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J Pediatr (Rio J). 2005 Jul-Aug;81(4):349-52.

[Hypercalcemia and multiple osteolytic lesions in a child with disseminated paracoccidioidomycosis and pulmonary tuberculosis].

[Article in Portuguese]

Author information

1
Universidade Estadual de Campinas (UNICAMP), Campinas, SP, Brazil. tresoldi@hc.unicamp.br

Abstract

OBJECTIVE:

To describe the case of a child with paracoccidioidomycosis who presented hypercalcemia with multiple osteolytic lesions.

DESCRIPTION:

A 6-year-old boy was admitted with a one-month history of fever and hepatosplenomegaly. On admission, he looked sick, pale, and had disseminated lymphadenopathy and hepatosplenomegaly. The laboratory findings included anemia (hemoglobin = 6.8 g/dl), eosinophilia (1,222/mm3), thrombocytopenia (102,000/mm3), and hypoalbuminemia (serum albumin = 2.2 g/dl). Paracoccidioides brasiliensis was identified in bone marrow examination. In the second week after admission, the patient presented joint pain, poor activity and difficulty in walking. He presented hypercalcemia (maximum value = 14.9 mg%) and reduction in renal function, which lasted for two weeks. On the 42nd day after admission, his chest X-ray showed lytic lesions in clavicle, scapula, ribs, and humerus, with bilateral slipped capital humeral epiphysis. The patient presented nephrocalcinosis and nephrolithiasis, reduction in creatinine clearance and evidence of tubular lesions. At the end of the second month after admission, Mycobacterium tuberculosis was isolated in gastric washing. The child received treatment for paracoccidioidomycosis and tuberculosis and has not had any sequelae for 3 years.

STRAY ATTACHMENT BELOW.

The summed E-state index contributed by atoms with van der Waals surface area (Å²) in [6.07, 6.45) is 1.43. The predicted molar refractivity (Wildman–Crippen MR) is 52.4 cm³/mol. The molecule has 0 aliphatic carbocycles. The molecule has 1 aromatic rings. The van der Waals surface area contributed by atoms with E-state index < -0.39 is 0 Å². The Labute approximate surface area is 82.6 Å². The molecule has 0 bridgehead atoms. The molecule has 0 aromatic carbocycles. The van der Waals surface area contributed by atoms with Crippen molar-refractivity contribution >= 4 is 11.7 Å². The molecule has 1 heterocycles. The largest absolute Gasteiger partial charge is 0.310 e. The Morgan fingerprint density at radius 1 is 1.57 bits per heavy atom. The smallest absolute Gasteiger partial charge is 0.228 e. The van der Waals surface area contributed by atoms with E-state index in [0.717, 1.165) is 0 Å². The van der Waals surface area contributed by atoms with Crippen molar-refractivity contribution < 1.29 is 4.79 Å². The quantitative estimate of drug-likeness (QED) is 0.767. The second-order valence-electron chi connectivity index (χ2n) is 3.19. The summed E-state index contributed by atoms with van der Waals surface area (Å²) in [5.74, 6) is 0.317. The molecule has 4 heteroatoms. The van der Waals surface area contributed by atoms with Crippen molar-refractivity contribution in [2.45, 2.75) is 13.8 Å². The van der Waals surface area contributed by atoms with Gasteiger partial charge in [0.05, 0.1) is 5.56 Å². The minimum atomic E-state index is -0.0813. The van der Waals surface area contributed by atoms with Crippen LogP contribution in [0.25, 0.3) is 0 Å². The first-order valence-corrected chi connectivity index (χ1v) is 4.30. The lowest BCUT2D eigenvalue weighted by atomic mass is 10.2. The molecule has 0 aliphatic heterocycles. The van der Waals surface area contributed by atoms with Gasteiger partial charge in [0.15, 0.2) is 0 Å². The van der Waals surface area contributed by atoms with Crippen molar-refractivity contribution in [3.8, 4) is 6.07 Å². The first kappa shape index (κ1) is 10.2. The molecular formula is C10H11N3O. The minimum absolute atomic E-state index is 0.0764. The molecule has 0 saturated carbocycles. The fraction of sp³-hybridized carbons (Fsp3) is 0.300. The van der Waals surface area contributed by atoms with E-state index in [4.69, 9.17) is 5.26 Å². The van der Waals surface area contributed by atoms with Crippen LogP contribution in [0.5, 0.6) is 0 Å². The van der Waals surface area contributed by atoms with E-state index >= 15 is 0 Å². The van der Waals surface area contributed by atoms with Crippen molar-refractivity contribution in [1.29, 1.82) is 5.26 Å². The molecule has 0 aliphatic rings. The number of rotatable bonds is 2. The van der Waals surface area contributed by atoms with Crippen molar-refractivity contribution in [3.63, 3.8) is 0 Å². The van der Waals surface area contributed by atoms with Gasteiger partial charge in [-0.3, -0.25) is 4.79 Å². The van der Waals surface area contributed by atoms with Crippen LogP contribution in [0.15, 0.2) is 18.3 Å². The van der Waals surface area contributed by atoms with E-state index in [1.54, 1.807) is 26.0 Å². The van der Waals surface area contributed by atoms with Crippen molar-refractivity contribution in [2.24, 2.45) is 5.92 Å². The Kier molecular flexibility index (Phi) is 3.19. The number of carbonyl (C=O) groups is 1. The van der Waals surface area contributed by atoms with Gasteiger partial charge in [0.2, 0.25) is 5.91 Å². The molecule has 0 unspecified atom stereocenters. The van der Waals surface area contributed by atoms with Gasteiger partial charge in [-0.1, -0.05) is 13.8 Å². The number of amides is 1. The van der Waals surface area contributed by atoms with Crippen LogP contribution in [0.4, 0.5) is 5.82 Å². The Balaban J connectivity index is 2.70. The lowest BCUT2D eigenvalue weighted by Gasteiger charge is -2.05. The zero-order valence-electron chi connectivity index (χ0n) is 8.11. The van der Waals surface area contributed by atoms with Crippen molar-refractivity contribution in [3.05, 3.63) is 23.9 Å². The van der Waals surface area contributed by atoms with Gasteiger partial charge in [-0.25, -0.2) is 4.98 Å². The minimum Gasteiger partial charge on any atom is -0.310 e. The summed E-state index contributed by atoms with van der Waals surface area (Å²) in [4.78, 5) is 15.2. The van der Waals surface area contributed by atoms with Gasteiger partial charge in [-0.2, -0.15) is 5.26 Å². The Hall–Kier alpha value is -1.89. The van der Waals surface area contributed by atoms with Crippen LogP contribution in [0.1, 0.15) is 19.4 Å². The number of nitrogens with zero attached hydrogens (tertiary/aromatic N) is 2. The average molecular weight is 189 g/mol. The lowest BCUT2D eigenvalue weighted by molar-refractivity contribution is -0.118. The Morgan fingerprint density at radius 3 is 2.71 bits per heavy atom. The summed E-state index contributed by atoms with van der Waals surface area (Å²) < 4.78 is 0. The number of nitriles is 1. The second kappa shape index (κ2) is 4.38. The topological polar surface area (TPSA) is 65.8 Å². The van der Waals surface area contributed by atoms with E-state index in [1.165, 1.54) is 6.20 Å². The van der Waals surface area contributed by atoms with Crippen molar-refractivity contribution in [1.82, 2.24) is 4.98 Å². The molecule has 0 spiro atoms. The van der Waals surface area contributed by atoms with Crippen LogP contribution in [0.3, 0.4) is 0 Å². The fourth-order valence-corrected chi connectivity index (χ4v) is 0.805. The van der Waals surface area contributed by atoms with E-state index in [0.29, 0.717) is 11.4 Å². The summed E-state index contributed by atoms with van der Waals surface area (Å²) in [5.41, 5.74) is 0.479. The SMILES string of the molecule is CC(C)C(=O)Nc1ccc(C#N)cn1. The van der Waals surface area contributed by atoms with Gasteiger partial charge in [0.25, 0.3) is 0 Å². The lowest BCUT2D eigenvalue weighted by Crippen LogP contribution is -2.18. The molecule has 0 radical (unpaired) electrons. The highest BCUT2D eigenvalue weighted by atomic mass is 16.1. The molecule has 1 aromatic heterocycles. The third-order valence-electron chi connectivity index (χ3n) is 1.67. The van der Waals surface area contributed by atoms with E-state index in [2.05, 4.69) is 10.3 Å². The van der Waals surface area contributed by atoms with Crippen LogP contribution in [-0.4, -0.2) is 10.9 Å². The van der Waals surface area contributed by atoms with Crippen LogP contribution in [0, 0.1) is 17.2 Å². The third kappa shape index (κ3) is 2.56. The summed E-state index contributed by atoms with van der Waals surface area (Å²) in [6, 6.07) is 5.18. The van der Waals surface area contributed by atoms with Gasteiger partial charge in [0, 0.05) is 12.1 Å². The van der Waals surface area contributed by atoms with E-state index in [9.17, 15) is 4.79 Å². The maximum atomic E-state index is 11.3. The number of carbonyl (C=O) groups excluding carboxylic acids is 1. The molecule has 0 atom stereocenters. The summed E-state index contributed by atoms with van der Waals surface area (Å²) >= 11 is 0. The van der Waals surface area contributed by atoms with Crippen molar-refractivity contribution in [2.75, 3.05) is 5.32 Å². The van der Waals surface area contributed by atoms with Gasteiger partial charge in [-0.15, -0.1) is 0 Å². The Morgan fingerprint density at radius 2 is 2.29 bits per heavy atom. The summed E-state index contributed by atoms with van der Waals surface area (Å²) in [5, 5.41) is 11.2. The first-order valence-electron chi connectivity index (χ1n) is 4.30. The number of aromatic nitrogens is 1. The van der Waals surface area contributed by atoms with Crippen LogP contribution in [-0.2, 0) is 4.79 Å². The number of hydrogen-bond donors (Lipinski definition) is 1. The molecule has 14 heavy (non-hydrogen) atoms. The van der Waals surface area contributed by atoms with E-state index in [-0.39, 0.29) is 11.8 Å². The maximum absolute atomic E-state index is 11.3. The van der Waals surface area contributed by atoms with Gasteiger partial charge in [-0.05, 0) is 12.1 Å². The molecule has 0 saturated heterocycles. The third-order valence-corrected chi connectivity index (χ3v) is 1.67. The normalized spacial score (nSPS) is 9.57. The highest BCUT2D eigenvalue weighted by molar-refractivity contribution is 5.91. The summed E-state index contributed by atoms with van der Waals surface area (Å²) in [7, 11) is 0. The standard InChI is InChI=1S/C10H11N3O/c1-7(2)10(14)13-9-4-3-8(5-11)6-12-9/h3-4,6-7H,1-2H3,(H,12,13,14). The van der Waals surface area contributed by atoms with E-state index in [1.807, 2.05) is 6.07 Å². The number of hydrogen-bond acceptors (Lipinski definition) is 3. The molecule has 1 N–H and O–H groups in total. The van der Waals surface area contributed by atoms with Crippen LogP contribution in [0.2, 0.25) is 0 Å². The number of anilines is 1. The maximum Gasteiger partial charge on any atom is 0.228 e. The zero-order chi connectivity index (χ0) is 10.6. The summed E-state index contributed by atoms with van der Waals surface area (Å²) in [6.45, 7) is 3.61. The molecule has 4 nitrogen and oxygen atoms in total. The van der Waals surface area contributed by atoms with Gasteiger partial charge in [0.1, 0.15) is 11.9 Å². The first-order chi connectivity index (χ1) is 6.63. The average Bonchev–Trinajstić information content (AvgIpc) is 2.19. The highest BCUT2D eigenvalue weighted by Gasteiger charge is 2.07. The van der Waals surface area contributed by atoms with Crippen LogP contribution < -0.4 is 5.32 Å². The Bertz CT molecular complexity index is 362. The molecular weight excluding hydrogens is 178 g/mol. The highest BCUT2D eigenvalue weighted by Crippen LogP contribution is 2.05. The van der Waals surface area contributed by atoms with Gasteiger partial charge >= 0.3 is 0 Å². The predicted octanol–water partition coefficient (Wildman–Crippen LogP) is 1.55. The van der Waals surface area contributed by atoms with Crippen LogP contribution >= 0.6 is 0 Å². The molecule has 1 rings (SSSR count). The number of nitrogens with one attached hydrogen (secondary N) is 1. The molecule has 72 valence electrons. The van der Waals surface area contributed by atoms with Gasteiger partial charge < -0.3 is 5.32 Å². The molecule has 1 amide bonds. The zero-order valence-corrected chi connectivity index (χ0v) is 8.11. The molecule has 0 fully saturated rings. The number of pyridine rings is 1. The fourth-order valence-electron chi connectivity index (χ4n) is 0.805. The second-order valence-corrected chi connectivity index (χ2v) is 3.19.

COMMENTS:

The development of symptomatic hypercalcemia leading to renal lesion, associated with multiple osteolytic lesions, had never been described in paracoccidioidomycosis. Although pulmonary tuberculosis was diagnosed and could be related to hypercalcemia, the sudden onset of hypercalcemia and its normalization without specific treatment for tuberculosis suggests that bone lysis was the most important factor in the genesis of hypercalcemia.

PMID:
16106322
[Indexed for MEDLINE]
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